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How to teach your kids ‘safety smarts’

Parenting expert Dr. Michele Borba explains how to impart a few crucial safety basics to your children in a relaxed but effective manner.
/ Source: TODAY contributor

While there are no guarantees for our children’s well being, research shows we can teach a few crucial safety basics that may help them be less likely to be harmed. Though you may fear that talking about frightening issues such as kidnapping will scare the pants off your kids, not doing so is a mistake. The secret is to bring up the topic in relaxed way, just as you discuss fire and pool safety. Just consider your child’s age, developmental level and the safety skills he needs at that point in his life.

The best way to teach any skill is to show what it looks like, and then practice it until the child can use it alone. And if you want your child to stand up for herself, don’t get in the habit of speaking for her. It can rob her from developing the skills she needs to look and sound determined. Instead, find opportunities for her to practice using strong body language and a firm voice so she can learn to defend herself.

Establish a family secret code. Choose a memorable code like “Geronimo,” to give only to family members or trusted individuals responsible for your kids in your absence. Then stress: “Never leave with anyone who can’t say our family’s secret code.” Create a texted code (like “111” or “123”) to be used by the child to contact you if in danger. It recently saved a California teen from abduction.

Help your child recognize suspicious behavior. Instead of scaring (and possibly even confusing) your kids with the “Stranger = Danger” approach, experts suggest that a better approach is to teach kids to recognize suspicious situations. Here are a few adult behaviors kids should be aware of:

Asking for help: “I need help finding my child. Please help me!” “Can you help me look for my puppy?”

Offering treats: “Would you like some candy?” “I have a skateboard in my car. Would you like it?”

Feigning an emergency: “Hurry! You mom was in an accident. I’ll take you to the hospital.”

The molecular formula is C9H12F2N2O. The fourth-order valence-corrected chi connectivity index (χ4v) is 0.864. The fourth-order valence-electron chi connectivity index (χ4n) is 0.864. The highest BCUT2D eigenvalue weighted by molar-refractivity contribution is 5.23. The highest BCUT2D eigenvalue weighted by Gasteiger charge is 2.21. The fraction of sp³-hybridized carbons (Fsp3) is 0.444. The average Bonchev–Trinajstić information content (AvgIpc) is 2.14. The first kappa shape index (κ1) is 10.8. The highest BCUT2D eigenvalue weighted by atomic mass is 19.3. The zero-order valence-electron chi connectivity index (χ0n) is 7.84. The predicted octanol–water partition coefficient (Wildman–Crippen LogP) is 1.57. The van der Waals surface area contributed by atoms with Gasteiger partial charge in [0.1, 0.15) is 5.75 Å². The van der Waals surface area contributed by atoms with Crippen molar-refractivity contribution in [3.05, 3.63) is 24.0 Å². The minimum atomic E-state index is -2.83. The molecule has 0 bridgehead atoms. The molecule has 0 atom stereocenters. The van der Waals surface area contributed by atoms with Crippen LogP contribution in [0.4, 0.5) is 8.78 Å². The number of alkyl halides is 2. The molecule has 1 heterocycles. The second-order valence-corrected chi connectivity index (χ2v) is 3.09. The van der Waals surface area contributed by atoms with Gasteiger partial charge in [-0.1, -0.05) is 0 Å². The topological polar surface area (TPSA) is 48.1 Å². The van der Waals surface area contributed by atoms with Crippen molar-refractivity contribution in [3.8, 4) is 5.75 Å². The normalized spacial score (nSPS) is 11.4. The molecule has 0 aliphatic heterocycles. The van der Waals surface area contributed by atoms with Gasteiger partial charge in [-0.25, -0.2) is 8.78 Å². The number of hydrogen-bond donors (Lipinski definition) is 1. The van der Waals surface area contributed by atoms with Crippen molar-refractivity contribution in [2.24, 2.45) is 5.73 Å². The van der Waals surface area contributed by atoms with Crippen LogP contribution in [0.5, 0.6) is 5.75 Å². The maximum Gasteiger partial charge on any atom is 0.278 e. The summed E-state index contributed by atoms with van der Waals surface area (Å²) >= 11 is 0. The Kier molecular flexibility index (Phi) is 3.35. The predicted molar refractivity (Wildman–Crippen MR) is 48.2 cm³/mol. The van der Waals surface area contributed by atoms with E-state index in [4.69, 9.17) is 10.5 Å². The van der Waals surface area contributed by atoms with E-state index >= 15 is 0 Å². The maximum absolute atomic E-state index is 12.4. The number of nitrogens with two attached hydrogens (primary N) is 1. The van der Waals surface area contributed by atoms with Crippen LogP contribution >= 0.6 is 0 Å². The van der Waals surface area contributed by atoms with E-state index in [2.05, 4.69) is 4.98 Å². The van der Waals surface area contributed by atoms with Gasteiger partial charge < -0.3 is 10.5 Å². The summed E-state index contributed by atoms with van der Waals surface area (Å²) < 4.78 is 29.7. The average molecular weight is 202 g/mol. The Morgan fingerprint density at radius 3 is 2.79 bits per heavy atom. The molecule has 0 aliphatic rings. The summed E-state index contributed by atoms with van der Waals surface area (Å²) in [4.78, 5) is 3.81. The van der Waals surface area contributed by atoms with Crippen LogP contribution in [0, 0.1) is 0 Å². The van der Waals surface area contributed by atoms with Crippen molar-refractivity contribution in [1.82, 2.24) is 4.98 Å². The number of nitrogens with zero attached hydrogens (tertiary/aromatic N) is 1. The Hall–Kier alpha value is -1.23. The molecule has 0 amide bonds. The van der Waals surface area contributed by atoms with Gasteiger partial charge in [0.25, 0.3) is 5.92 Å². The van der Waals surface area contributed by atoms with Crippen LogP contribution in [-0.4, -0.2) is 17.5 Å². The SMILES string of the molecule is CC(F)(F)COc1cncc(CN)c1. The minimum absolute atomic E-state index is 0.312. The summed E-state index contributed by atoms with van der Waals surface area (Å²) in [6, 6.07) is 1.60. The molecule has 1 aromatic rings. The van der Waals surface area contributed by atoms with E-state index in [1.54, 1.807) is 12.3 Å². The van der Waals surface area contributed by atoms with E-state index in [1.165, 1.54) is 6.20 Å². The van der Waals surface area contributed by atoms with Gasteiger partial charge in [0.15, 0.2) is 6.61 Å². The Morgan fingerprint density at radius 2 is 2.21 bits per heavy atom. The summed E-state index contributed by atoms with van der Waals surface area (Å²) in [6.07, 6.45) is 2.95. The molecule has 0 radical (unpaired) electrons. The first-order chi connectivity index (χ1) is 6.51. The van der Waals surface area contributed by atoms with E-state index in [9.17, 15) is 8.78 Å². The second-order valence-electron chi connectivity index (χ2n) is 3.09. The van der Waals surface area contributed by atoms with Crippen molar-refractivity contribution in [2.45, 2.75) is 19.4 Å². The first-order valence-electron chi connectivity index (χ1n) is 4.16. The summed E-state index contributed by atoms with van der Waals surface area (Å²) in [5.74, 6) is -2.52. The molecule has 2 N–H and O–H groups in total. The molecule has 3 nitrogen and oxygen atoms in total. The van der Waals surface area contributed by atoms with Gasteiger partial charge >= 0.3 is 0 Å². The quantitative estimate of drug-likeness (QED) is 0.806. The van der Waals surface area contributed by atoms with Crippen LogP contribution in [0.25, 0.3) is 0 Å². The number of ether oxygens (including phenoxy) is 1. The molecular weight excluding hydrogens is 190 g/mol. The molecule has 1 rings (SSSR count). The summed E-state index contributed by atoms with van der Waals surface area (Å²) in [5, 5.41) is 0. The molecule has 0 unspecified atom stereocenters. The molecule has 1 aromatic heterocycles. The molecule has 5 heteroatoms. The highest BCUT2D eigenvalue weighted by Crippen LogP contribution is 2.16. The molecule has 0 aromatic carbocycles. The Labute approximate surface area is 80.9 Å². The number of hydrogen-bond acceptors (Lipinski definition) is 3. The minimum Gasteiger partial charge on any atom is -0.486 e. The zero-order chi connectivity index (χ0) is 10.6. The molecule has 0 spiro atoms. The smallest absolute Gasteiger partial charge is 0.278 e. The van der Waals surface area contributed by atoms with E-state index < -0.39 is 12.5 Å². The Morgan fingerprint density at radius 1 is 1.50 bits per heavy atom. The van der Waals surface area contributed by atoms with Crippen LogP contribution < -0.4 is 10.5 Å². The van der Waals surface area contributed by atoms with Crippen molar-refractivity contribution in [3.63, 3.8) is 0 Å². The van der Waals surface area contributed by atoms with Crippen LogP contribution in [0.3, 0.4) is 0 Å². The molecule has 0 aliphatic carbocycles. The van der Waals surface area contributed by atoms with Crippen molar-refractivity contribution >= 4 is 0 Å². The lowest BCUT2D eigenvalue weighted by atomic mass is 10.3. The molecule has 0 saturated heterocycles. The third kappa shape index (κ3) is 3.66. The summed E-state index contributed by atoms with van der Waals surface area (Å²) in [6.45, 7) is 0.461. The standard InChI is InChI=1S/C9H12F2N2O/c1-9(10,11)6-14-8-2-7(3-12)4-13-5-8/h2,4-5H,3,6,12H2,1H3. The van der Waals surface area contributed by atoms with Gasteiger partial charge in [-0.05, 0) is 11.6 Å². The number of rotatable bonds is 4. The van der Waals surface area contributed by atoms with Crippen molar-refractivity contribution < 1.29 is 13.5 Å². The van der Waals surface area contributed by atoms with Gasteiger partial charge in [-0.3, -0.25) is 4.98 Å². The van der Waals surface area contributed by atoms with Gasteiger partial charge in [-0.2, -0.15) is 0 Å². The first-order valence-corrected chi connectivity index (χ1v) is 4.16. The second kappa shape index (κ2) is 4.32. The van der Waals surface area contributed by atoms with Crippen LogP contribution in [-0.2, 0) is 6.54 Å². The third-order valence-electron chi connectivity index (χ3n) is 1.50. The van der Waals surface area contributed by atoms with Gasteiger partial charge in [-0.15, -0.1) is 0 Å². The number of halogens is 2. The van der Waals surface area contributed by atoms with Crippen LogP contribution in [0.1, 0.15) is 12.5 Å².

Flaunting authority: “I think you’re the kid who hurt my son. Come with me and we’ll go find your parents.”

Pretending to be an official: “I’m with the FBI and this is my badge. You must come.” (Tell your child to call you ASAP to verify the situation.)

Faking friendship with a parent. “I’m an old friend of your dad’s. He asked me to come over. Can you take me to your house?”

Emphasize to your child that she can always ask a stranger for help, but a stranger does not ask kids for help.

Do NOT open the door. Stress repeatedly to never open the door to someone who is not an immediate family member. Explain that anyone who is a friend will understand your rule and not mind waiting. Emphasize: “Don’t say anything — find a parent!” If you’re not home, tell your child to phone you from a back room or 9-1-1 if in danger.

Teach 9-1-1. Make sure your child knows her first and last name, your first and last name, phone number, and address. Program your phone so your child can reach you and dial 9-1-1 instantly. Put a sticker on the “0.” Then teach how to dial “operator” to reverse charges, so she can call you from any phone anywhere.

Teach: “Drop, holler, and run.” Teach your child that if he ever needs to get away quickly, he should drop whatever he is carrying, holler, and run. If possible, he should run to an adult (ideally a woman with children) screaming, “Help! This isn’t my dad!” If grabbed, he should hold on to anything (such as his bicycle handles or car door), holler, and kick an abductor in the groin or eyes. Dropping to the ground and kicking — tantrum style — makes it more difficult to be picked up. Stress: “I’ll never be upset if you hurt someone if you’re trying to protect yourself.”

Use your gut instinct. A “fear factor” can be powerful in keeping kids safe, but often isn’t used because we fail to help our kids learn theirs. Teach your child that if she ever feels she could be in danger, to use that fear instinct and leave immediately. You’ll support her.

Kids need our permission to defend themselves, and they then need to know how to do so. Above all, remind your son or daughter that you are there whatever the situation may be, and you love him or her no matter what.

Dr. Michele Borba is a Today show contributor and parenting expert. These tips are from her most recent book, .